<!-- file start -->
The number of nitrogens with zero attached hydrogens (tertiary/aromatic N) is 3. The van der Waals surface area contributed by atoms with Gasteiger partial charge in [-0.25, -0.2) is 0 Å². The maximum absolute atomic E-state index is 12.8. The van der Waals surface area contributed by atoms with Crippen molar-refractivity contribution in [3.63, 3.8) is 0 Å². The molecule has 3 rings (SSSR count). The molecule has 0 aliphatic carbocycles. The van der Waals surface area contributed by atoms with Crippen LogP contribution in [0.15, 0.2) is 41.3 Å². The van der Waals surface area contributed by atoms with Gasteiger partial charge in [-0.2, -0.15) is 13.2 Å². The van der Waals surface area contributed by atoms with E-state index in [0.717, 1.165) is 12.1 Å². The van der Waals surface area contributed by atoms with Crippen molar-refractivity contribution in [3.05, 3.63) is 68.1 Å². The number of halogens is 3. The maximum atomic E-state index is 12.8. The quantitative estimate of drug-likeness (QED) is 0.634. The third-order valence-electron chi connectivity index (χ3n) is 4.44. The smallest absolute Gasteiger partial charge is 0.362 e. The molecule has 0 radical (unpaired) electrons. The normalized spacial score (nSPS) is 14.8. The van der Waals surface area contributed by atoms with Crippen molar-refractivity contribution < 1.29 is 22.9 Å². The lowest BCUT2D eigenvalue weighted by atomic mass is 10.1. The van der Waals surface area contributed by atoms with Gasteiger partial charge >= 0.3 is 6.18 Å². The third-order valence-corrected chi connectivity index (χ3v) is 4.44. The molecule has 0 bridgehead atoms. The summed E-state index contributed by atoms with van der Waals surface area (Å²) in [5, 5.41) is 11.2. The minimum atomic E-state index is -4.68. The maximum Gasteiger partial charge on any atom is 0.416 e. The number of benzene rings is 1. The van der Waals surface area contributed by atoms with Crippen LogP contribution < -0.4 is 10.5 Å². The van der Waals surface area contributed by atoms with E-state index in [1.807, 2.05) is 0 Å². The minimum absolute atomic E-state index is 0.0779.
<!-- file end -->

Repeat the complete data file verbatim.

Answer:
The number of nitrogens with zero attached hydrogens (tertiary/aromatic N) is 3. The van der Waals surface area contributed by atoms with Gasteiger partial charge in [-0.25, -0.2) is 0 Å². The maximum absolute atomic E-state index is 12.8. The van der Waals surface area contributed by atoms with Crippen molar-refractivity contribution in [3.63, 3.8) is 0 Å². The molecule has 3 rings (SSSR count). The molecule has 0 aliphatic carbocycles. The van der Waals surface area contributed by atoms with Crippen LogP contribution in [0.15, 0.2) is 41.3 Å². The van der Waals surface area contributed by atoms with Gasteiger partial charge in [-0.2, -0.15) is 13.2 Å². The van der Waals surface area contributed by atoms with E-state index in [0.717, 1.165) is 12.1 Å². The van der Waals surface area contributed by atoms with Crippen molar-refractivity contribution in [3.05, 3.63) is 68.1 Å². The number of halogens is 3. The maximum atomic E-state index is 12.8. The quantitative estimate of drug-likeness (QED) is 0.634. The third-order valence-electron chi connectivity index (χ3n) is 4.44. The smallest absolute Gasteiger partial charge is 0.362 e. The molecule has 0 radical (unpaired) electrons. The normalized spacial score (nSPS) is 14.8. The van der Waals surface area contributed by atoms with Crippen molar-refractivity contribution < 1.29 is 22.9 Å². The lowest BCUT2D eigenvalue weighted by atomic mass is 10.1. The van der Waals surface area contributed by atoms with Gasteiger partial charge >= 0.3 is 6.18 Å². The third-order valence-corrected chi connectivity index (χ3v) is 4.44. The molecule has 0 bridgehead atoms. The summed E-state index contributed by atoms with van der Waals surface area (Å²) in [5, 5.41) is 11.2. The minimum atomic E-state index is -4.68. The maximum Gasteiger partial charge on any atom is 0.416 e. The number of benzene rings is 1. The van der Waals surface area contributed by atoms with Crippen LogP contribution < -0.4 is 10.5 Å². The van der Waals surface area contributed by atoms with E-state index in [1.807, 2.05) is 0 Å². The minimum absolute atomic E-state index is 0.0779.